The holiday shopping season has arrived, and thanks to the pandemic, we are making more online shopping than ever before. Unfortunately, this has also led to an increase in scams designed to harvest your personal information.
One of the more recent rackets, according to the Better Business Bureau, is an SMS scam that claims to be from a postal carrier like UPS, FedEx, or the United States Postal Service (USPS).
These messages, which already have touched thousands of phones Across the country this holiday season, “let” the person on the other end of the line know they have an overdue package waiting for them. To have it delivered, they have to click on a link that – oops! – actually exposes their phone to harmful malware. The avid eyes of Reddit pointed out that the posts tend to look like a variation of the following:
Howard Dvorkin, consumer advocate and CPA in Fort Lauderdale, Fla., Told Money that while many of us struggle to find jobs (and pay for freebies this year), scammers work harder than never.
“At the beginning of June, the FBI told the Senate that the number of fraud complaints for the first part of 2020 was almost the same as for all of 2019, ”he said. “Americans have lost $ 194 million to COVID-19 scams. In my nearly three decades of experience, I have never seen more determination among fraudsters. “
Fraud is, among other things, a bulk activity, in which scammers target a wide range of consumers in the hope of deceiving a few victims. With so many Americans ending their holiday shopping online this year, “crooks don’t need to spread a big net to catch someone who will click the link,” says Amy Nofziger, Director of Support to victims for AARP. “Fraud monitoring network.“
How this text-based scam works is to trick victims into clicking an attached link, which directs them to a form asking them to enter personal information (like bank account information) in order to receive a non-existent package.
It doesn’t just give fraudsters access to sensitive information, says Nofziger. In many cases, identity thieves use this trick to download malware onto your phone, which can lead to all kinds of nasty consequences, including ‘stealing [additional] personal information on your device, or that your phone is sending revenue-generating SMS messages, ”she says.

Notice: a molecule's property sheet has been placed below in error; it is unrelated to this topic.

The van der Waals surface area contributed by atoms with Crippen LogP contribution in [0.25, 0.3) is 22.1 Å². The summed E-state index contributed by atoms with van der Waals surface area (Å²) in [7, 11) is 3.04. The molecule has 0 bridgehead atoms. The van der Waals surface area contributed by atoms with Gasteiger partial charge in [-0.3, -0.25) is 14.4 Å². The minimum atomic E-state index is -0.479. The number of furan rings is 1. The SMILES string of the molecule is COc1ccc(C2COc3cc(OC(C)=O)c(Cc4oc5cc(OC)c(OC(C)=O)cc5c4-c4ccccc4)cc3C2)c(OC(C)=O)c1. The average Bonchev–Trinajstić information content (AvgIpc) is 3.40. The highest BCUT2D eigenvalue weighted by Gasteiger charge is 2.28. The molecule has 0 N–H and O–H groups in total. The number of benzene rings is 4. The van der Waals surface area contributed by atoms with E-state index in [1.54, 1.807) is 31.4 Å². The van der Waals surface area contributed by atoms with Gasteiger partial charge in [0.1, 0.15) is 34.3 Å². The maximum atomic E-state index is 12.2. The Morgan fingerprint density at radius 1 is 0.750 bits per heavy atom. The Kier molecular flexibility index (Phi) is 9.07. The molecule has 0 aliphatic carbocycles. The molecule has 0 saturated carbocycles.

In the worst case, “criminals can even lock your device and demand payment of a ransom,” says Nofziger.
Signs that you may have already downloaded malware to your phone include slow operating speeds, inability to download new apps, and an increase in pop-ups. Nofziger recommends checking with your phone manufacturer for more detailed information on the best way to detect and get rid of malware. And to prevent this from happening in the first place, learn to distinguish a real email alert from a fake one.
According to Nofziger, a common red flag for this type of scam is an email address that does not match the despatch notice in your original company email. If you’ve never received a confirmation email, or if the text claims the package is a gift from an anonymous sender, call UPS, FedEx, or USPS directly to see if you’re picked up.
“Keep track of receipts and shipping information,” she says. “Most stores will provide information on the identity of the carrier and the date the package was shipped with your order. “
If the text message sends you a generic “dear customer”, that’s another red flag, says Nofziger. But don’t assume that someone with your name can be trustworthy.
“Always be careful,” she advises. “Does the text or email ask you to click on links or provide personal information?” If this is a legitimate package issue, they will already know your information and it will only be an update. “